Monuments

The contradictions of iconic lands
The contradictions of iconic lands
The photos inside two new volumes show the grandeur and vulnerability of landscapes like the Grand Canyon and Bears Ears National Monument.
In southern Utah, Navajo voters rise to be heard
In southern Utah, Navajo voters rise to be heard
San Juan County’s Navajo population has lived for decades with a minority white government. This election could change that.
Utah files to support Trump’s diminished national monuments
Utah files to support Trump’s diminished national monuments
Worried that the original monument designation may stand, Utah wants to jump into the fray.
Hispanic leaders spearheaded the Río Grande del Norte National Monument
Hispanic leaders spearheaded the Río Grande del Norte National Monument
In New Mexico, the open and inclusive campaign for a 240,000-acre monument sidestepped the usual controversy drummed up by such designations.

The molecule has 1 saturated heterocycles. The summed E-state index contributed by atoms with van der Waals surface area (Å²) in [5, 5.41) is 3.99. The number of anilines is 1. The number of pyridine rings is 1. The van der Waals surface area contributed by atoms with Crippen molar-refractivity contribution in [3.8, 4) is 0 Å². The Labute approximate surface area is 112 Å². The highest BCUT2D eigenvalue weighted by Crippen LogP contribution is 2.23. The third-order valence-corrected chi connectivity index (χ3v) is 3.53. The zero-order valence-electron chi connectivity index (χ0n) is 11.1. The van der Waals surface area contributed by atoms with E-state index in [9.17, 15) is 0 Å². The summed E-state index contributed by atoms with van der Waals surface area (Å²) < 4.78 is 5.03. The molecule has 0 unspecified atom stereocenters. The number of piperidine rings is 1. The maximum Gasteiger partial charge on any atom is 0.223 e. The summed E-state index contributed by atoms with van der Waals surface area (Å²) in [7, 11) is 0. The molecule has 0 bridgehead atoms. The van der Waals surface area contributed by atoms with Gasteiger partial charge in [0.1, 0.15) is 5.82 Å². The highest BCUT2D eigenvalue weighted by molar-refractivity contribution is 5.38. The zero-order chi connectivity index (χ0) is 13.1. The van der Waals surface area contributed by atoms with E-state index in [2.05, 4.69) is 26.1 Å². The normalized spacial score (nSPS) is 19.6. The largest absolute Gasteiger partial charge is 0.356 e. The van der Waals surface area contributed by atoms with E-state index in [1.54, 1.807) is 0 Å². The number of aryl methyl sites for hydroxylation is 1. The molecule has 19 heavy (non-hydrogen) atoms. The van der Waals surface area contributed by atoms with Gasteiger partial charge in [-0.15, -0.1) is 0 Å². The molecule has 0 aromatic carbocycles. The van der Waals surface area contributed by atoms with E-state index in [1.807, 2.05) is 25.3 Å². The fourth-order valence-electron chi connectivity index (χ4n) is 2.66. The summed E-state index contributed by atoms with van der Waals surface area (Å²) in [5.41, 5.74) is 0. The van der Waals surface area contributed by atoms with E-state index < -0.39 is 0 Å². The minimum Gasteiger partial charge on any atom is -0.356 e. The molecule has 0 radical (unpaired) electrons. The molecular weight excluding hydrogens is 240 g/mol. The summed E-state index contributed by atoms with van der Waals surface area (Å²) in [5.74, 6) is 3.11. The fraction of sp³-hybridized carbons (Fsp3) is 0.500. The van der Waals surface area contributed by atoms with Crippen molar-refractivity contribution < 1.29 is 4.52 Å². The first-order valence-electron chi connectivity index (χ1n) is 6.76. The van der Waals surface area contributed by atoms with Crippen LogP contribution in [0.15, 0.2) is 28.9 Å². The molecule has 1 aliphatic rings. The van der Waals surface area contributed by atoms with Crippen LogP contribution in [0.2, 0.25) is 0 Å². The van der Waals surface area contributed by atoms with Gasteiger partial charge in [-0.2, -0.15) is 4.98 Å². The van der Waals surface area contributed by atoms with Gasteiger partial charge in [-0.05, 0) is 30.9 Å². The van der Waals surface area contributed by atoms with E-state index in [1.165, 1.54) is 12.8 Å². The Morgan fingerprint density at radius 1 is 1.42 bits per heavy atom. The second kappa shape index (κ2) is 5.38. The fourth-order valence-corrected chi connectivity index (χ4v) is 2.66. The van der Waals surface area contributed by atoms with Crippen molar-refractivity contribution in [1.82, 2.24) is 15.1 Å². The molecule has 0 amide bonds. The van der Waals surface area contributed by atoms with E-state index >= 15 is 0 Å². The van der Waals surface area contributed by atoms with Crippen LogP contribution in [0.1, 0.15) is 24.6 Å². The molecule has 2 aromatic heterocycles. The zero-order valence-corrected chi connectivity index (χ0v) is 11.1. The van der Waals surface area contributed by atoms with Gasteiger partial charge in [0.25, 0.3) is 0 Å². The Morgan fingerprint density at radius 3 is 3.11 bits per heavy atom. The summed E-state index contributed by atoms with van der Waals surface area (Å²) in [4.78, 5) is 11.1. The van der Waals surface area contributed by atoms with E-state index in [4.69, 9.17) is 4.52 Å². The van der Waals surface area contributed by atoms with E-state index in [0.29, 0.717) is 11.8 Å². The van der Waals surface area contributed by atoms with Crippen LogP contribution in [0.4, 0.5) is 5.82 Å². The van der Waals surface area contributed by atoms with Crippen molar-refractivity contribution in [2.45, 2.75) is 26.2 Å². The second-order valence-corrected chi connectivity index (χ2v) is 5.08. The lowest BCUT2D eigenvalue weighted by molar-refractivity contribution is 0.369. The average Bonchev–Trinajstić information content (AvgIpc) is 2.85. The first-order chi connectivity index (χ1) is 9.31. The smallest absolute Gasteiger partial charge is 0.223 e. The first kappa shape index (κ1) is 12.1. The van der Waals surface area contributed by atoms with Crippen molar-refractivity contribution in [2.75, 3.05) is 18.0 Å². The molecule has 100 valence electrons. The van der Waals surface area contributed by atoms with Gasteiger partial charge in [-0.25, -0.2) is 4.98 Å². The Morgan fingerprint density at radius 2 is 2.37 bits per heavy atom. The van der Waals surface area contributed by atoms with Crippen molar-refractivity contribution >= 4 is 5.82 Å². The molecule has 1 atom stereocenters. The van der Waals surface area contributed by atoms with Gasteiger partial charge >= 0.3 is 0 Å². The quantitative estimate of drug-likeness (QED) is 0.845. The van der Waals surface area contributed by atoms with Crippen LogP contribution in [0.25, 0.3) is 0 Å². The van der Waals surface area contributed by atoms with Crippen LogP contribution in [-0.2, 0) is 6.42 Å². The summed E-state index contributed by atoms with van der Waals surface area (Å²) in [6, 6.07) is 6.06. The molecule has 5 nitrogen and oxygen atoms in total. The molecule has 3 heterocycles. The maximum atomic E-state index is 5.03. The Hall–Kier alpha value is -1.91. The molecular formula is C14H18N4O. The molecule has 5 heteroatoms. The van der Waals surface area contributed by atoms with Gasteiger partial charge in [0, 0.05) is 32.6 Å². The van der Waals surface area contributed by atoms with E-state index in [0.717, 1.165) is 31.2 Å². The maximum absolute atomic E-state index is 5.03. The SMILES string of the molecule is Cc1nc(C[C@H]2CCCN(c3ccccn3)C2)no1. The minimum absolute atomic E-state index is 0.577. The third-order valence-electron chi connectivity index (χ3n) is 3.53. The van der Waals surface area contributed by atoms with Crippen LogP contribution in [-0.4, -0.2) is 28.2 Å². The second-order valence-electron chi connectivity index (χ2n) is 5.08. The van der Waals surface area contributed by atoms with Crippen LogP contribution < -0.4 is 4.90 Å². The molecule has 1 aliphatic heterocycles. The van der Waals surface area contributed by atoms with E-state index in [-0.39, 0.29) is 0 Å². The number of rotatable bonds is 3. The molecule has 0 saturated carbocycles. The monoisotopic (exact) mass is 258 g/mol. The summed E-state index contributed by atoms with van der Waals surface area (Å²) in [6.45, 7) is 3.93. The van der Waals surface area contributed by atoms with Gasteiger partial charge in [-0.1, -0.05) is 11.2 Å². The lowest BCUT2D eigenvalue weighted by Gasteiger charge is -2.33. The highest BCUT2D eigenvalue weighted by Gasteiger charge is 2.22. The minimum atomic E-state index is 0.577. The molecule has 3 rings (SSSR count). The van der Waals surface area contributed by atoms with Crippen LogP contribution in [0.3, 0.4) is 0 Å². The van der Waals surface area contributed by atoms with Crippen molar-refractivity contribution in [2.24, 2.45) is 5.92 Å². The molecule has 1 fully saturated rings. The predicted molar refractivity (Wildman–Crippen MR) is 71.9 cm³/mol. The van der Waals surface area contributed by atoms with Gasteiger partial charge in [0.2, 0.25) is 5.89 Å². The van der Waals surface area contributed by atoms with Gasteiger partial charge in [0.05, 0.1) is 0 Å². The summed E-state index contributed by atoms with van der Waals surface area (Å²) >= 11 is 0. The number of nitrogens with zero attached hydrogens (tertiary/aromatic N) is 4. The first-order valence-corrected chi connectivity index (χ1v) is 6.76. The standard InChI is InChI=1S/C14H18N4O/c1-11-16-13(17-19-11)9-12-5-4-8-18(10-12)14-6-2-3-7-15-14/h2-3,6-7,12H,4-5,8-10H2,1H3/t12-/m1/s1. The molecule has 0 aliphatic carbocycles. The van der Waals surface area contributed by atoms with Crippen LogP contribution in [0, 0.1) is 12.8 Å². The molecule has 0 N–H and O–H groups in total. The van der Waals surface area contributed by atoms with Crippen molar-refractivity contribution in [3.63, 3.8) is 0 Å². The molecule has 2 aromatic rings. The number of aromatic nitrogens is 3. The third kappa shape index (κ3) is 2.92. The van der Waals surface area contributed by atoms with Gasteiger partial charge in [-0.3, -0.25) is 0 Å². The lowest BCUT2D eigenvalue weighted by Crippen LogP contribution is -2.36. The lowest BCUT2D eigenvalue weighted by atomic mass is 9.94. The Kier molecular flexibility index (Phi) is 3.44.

Secret getaways of the National Landscape Conservation System
Secret getaways of the National Landscape Conservation System
A desert hiker finds a lot to like in little-known Bureau of Land Management gems.
Change comes slowly to Escalante country
Change comes slowly to Escalante country
Just as it seemed the local communities were starting to accept the BLM’s Grand Staircase-Escalante National Monument, the rise of conservative national politics has helped to revive old grudges and stir up opposition
California monument welcomes cattle
Environmentalists, ranchers and land managers are arguing over the future of cattle grazing on the newly designated Carrizo Plain National monument in California, where the BLM has long relied on cattle to help control weeds.
Monuments caught in the crosshairs
Under the new administration of George W. Bush, Republicans seek to open Clinton's new national monuments to oil and gas exploration and other uses and to revise the way monuments are created.
1996: Clinton takes a 1.7 million-acre stand in Utah
1996: Clinton takes a 1.7 million-acre stand in Utah
President Bill Clinton uses the Antiquities Act of 1906 to designate a new 1.7 million-acre national monument in southern Utah, and reactions range from joy to indignation and outrage.
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